Auburn University professor Alan Gribben, along with NewSouth Books, plans to release a newly edited edition of the Mark Twain classic, with every instance of the N-word replaced with the word "slave."
"This is not an effort to render 'Tom Sawyer' and 'Huckleberry Finn' colorblind," Gribben told Publisher's Weekly. "Race matters in these books. It's a matter of how you express that in the 21st century."
"Huckleberry Finn" is notorious for being relegated to banned reading lists and removed from school curricula based on Twain's word choice, so this decision is probably better than going "Fahrenheit 451" on a book that Ernest Hemingway called the source of "all modern American literature." On the other hand, purists insist that editing the classic will detract from its value and historical context in American history.
Is the find-and-replace edition of "Huckleberry Finn" too politically correct? Surge Desk compiles reactions from across the Internet.
First, co-founder of NewSouth Books Suzanne La Rosa explains the publisher's decision:
"We recognised that some people would say that this was censorship of a kind. But our feeling is that there are plenty of other books out there -- all of them, in fact -- that faithfully replicate the text, and that this was simply an option for those who were increasingly uncomfortable ... insisting students read a text which was so incredibly hurtful."Entertainment Weekly's Keith Staskiewicz plays the devils advocate:
"If this puts the book into the hands of kids who would not otherwise be allowed to read it due to forces beyond their control (overprotective parents and the school boards they frighten), then maybe we shouldn't be so quick to judge. It's unfortunate, but is it really any more catastrophic than a TBS-friendly re-edit of "The Godfather," you down-and-dirty melon farmer? The original product is changed for the benefit of those who, for one reason or another, are not mature enough to handle it, but as long as it doesn't affect the original, is there a problem?"VIP Breakdown's K.C. Morgan points to what the edited edition will sacrifice:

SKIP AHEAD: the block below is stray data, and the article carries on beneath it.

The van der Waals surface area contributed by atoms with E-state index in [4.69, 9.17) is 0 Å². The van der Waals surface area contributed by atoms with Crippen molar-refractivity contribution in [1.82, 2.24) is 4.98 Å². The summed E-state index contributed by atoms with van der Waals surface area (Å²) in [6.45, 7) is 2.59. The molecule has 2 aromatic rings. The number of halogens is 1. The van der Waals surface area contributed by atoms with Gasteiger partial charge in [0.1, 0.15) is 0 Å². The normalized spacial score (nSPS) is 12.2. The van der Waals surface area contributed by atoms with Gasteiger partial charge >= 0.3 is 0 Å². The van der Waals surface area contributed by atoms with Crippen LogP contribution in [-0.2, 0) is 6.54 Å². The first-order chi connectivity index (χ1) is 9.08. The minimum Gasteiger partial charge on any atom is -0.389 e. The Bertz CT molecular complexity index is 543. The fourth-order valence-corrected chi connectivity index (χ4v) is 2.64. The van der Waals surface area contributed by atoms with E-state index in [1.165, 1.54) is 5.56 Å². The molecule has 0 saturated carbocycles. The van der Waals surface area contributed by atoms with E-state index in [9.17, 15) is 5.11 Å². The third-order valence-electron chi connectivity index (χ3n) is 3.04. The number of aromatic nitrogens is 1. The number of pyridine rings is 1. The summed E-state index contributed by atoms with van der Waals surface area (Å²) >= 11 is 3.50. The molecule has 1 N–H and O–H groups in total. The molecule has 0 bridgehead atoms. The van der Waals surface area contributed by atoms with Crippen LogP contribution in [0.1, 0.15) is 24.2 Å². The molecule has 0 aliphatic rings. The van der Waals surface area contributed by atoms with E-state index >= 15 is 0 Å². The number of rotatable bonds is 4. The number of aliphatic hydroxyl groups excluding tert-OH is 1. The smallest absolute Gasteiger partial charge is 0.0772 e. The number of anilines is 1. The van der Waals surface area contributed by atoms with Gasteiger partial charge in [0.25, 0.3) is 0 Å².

"The fact is, Mark Twain didn't live in today's frighteningly over-the-top, PC world. Maybe we shouldn't try to erase all reminders that his era ever existed. The world of Huck Finn serves as a living reminder of where we've been. Sometimes, it's ugly. But it's still just a story, and somehow we don't think Twain would like having any of his words changed because his book makes people uncomfortable."Firedog Lake's Michael Whitney is all about the author's intent:
"In my book, changing loaded, powerful words in a literary classic to better 'express it in the 21st century' is no better than George Lucas 'updating' the original Star Wars films to some bastardized, unrecognizable iteration of itself. You ruin the original intent of the book and force new readers to run from the reality in which the book was written and the historical context that followed."Gawker's Richard Lawson is on the same page, so to speak:
"So ... great! I myself am working on a new edition of 'Othello' in which the word 'Moor' is replaced with 'nice man.'"
And, just because, here's one snarky comment from Twitter:
Glad to see they are censoring Huckleberry Finn. Hopefully next they'll paint Snuggies onto all these nude people in old European art.
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